Skin Color Affects Ability to Empathize With Pain

Denise Mann, Health.com, May 27, 2010

Humans are hardwired to feel another person’s pain. But they may feel less innate empathy if the other person’s skin color doesn’t match their own, a new study suggests.

When people say “I feel your pain,” they usually just mean that they understand what you’re going through. But neuroscientists have discovered that we literally feel each other’s pain (sort of).

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Researchers in Italy are reporting that subtle racial bias can interfere with this process–a finding with important implications for health care as well as social harmony.

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In the study, which appears in the journal Current Biology, people of Italian and African descent watched short film clips that showed needles pricking black- and white-skinned hands. As they watched, researchers measured the participants’ empathy (i.e., their nervous-system activity) by monitoring sensors attached to the same spot on their hands. They also tracked the participants’ heart rates and sweat-gland activity, a common measure of emotional response.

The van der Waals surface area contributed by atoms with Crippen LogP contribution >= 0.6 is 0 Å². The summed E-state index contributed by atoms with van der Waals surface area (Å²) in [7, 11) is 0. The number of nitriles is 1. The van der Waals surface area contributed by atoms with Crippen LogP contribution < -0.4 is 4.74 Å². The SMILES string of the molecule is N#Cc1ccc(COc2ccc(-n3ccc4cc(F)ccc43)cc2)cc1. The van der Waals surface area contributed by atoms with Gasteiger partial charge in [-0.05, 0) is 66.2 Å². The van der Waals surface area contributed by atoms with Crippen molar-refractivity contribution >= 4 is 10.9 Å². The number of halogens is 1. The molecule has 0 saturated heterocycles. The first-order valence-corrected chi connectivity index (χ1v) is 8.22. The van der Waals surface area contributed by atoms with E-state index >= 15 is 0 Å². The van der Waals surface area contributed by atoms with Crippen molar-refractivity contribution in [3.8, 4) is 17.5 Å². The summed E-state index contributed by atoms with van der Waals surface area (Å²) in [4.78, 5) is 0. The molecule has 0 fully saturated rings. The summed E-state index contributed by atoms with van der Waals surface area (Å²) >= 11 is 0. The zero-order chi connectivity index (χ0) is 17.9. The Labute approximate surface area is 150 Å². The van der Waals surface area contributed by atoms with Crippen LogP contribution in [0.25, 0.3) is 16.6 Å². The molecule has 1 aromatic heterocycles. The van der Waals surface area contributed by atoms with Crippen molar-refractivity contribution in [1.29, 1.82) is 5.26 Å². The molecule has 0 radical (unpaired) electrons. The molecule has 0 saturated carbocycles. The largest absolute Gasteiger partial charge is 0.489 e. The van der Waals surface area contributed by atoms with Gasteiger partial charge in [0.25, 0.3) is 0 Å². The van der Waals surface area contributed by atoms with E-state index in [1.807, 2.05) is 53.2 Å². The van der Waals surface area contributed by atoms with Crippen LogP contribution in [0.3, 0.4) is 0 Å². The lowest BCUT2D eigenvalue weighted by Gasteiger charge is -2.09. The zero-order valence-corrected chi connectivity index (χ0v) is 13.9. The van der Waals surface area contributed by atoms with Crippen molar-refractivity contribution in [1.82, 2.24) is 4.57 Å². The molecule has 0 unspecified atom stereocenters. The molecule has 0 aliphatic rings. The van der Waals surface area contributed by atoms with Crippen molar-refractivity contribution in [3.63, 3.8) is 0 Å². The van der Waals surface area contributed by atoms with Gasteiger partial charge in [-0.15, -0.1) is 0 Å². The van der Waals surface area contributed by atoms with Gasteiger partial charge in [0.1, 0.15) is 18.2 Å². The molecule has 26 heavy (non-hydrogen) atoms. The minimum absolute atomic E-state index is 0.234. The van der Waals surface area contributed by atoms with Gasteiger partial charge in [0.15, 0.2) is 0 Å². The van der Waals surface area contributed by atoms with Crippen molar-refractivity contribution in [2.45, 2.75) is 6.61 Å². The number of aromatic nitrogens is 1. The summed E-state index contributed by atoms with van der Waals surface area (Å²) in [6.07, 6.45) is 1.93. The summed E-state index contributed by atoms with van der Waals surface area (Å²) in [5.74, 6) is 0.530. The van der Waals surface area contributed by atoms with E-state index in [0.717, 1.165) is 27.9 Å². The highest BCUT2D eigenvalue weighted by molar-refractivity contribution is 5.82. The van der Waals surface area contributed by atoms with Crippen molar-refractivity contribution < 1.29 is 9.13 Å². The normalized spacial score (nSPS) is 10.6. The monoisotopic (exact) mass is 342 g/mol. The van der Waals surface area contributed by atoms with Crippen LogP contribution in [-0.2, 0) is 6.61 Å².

“White observers reacted more to the pain of white than black models, and black observers reacted more to the pain of black than white models,” says the lead researcher, Alessio Avenanti, Ph.D., an assistant professor of psychology at the University of Bologna.

The researchers also showed clips of a needle pricking a hand painted bright purple. Both the Italian and African participants were more likely to empathize with this intentionally strange-looking hand than with the hand of another race, which implies that the earlier lack of empathy was due to skin color, not just difference. {snip}

The researchers gauged prejudice by testing the participants on how readily they associated good and bad concepts with Italians and Africans. The people who showed a strong preference for their own group in this test also tended to show the least empathy when the hand belonging to the other group was needled, the researchers found.

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{snip} Even so, the study findings suggest that racial differences and prejudice could play a role in some doctor-patient interactions, especially in the treatment of pain or chronic pain.

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“Now we are understanding that if you see someone as being more like you, you can empathize with their pain better,” she says. “Race, age, gender, and class probably play a role in how we assess and treat patients with pain.”

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